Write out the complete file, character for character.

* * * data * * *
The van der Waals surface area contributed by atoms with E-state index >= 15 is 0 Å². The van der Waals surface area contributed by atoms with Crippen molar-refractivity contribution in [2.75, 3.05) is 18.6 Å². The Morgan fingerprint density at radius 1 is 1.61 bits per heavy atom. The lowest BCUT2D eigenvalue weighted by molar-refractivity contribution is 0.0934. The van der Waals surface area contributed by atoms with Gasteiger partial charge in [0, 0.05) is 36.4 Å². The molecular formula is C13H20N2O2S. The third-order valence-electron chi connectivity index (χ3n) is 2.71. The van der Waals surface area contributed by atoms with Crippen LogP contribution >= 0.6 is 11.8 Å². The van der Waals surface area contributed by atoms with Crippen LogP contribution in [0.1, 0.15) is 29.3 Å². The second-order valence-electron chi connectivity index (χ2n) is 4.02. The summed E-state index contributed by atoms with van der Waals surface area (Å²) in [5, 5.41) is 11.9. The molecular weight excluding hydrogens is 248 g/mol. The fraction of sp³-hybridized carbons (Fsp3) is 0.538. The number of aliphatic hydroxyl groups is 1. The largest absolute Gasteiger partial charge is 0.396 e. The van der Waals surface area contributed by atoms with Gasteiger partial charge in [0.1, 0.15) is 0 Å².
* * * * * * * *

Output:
The van der Waals surface area contributed by atoms with E-state index >= 15 is 0 Å². The van der Waals surface area contributed by atoms with Crippen molar-refractivity contribution in [2.75, 3.05) is 18.6 Å². The Morgan fingerprint density at radius 1 is 1.61 bits per heavy atom. The lowest BCUT2D eigenvalue weighted by molar-refractivity contribution is 0.0934. The van der Waals surface area contributed by atoms with Gasteiger partial charge in [0, 0.05) is 36.4 Å². The molecular formula is C13H20N2O2S. The third-order valence-electron chi connectivity index (χ3n) is 2.71. The van der Waals surface area contributed by atoms with Crippen LogP contribution >= 0.6 is 11.8 Å². The van der Waals surface area contributed by atoms with Crippen LogP contribution in [0.1, 0.15) is 29.3 Å². The second-order valence-electron chi connectivity index (χ2n) is 4.02. The summed E-state index contributed by atoms with van der Waals surface area (Å²) in [5, 5.41) is 11.9. The molecular weight excluding hydrogens is 248 g/mol. The fraction of sp³-hybridized carbons (Fsp3) is 0.538. The number of aliphatic hydroxyl groups is 1. The largest absolute Gasteiger partial charge is 0.396 e. The van der Waals surface area contributed by atoms with Gasteiger partial charge in [0.1, 0.15) is 0 Å².